GMOs

GMOs

The chicanery behind GM non-commercial ‘orphan crops’ and rice for Africa

This paper focuses on research and development (R&D) relevant to non-commercial so-called ‘orphan crops’ in Africa—cassava, sorghum, sweet potato, pigeon pea and millet —as well as one commercial crop, rice. This paper should be read in conjunction with work already produced on GM banana (Schnurr, 2014) and GM cowpea (ACB, 2015). These non- commercial crops as well as rice are mainly carbohydrate crops that constitute staple food for African populations. The intention of this paper is to place information and new knowledge in the public domain.

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APPEAL AGAINST MONSANTO’S BOGUS GM DROUGHT TOLERANT MAIZE HIGHLIGHTS NEED FOR URGENT AGRICULTURE TRANSITION

17th December 2015

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South Africa is in the grip of the worst drought since 1992, with many parts of the country experiencing record temperatures and little to no rain. The maize and transport industries are currently planning for a worst-case scenario, where the continent’s largest maize producer – South Africa – may potentially need to import 4 million metric tons of maize due to the prolonged drought. It is against this backdrop that the South African government has granted approval to Monsanto for it to market its wholly inadequate and over-hyped ‘climate smart’ solution to drought– genetically modified (GM) drought tolerant maize, also known as ‘MON87460.’ The controversial maize was developed under the auspices of a Bill and Melinda Gates Foundation (BMGF) funded project called Water Efficient Maize for Africa (WEMA), currently operating in five African countries and aimed at ‘benefitting’ smallholder farmers.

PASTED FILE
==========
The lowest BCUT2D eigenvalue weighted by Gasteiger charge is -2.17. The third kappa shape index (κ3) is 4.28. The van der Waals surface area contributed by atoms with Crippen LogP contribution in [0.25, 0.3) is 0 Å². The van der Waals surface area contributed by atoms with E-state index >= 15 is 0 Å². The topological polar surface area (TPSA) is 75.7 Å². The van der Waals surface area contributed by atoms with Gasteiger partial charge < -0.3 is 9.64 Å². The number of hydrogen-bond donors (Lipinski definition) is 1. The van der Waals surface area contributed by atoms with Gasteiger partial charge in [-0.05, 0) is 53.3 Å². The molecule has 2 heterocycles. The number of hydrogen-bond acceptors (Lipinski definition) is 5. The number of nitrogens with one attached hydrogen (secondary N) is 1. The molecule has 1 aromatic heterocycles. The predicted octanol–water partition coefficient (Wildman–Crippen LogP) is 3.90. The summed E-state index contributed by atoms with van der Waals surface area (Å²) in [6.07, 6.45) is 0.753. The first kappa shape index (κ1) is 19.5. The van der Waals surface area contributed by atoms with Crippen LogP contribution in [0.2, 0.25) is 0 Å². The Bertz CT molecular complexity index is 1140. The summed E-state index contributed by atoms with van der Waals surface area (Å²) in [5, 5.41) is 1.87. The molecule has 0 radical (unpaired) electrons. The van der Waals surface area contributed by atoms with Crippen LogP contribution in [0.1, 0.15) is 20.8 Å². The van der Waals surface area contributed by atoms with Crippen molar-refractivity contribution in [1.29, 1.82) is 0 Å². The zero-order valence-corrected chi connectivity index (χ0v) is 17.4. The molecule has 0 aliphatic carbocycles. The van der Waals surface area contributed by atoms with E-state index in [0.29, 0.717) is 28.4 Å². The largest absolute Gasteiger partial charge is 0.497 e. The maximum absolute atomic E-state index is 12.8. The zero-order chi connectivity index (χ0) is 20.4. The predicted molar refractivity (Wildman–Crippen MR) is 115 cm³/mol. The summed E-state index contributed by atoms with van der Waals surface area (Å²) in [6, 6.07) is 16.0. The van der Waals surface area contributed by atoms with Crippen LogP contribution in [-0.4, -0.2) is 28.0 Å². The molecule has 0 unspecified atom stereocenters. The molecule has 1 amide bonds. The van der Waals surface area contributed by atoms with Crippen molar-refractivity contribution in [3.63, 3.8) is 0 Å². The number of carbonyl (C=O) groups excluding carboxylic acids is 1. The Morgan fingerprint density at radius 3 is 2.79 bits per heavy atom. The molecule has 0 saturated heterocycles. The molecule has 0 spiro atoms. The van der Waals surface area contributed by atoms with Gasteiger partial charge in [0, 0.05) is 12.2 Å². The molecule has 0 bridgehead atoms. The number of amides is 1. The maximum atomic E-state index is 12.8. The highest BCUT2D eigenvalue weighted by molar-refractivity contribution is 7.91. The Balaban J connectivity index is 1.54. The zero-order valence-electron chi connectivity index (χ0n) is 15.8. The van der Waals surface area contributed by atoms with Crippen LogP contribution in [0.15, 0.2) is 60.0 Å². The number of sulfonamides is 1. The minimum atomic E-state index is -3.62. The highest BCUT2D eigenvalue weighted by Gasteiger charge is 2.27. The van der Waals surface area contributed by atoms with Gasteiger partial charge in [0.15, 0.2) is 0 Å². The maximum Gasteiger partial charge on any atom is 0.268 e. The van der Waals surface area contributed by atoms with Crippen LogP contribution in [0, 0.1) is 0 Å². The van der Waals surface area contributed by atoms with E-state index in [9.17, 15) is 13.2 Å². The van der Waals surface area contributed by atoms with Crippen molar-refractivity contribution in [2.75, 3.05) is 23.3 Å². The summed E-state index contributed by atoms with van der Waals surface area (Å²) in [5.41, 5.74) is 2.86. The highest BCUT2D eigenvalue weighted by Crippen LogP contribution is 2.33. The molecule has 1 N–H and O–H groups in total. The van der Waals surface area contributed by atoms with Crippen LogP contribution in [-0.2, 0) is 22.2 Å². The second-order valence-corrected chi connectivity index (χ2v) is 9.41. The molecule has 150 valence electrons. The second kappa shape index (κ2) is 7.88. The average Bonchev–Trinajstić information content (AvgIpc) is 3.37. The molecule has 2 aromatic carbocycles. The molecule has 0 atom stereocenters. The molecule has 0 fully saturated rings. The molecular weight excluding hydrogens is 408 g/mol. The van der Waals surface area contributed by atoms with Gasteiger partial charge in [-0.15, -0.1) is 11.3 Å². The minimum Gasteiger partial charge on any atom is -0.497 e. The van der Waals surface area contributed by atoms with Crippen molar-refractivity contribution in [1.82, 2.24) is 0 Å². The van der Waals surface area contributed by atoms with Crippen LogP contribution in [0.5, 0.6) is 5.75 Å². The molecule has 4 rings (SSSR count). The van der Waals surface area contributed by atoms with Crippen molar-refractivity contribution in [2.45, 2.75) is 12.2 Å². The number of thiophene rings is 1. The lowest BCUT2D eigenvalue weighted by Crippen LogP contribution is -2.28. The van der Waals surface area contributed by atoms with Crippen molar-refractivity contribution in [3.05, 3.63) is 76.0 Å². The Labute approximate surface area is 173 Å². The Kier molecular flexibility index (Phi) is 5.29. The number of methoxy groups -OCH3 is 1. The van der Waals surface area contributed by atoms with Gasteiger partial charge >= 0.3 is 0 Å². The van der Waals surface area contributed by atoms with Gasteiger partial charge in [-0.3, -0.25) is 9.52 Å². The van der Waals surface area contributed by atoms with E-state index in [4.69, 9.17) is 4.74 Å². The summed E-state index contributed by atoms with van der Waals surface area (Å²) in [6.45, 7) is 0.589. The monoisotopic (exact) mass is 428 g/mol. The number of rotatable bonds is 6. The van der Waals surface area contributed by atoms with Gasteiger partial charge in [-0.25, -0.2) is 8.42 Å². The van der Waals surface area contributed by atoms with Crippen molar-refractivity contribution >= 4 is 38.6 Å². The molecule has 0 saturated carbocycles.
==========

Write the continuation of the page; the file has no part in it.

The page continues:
The African Centre for Biodiversity (ACB) has consistently opposed MON87460 as unproven, unsafe and inappropriate for resource-poor smallholders. The organisation has formally appealed against its approval for commercial cultivation in South Africa. The Minister of Agriculture, Mr Senzeni Zokwana, has advised the ACB on the 15th December 2015 that he has established an Appeal Board to

ACB to battle SA Govt., Monsanto over controversial GM ‘drought tolerant’ maize

The African Centre for Biodiversity (ACB) has on 7th August 2015, lodged an appeal to Agriculture, Water Affairs and Forestry Minister Senzeni Zokwana, against the general release approval of Monsanto’s genetically modified (GM) maize, MON87460 granted by the Executive Council (EC): GMO Act. Such approval means that Monsanto can sell the GM maize seed, MON87460, to farmers in South Africa for cultivation.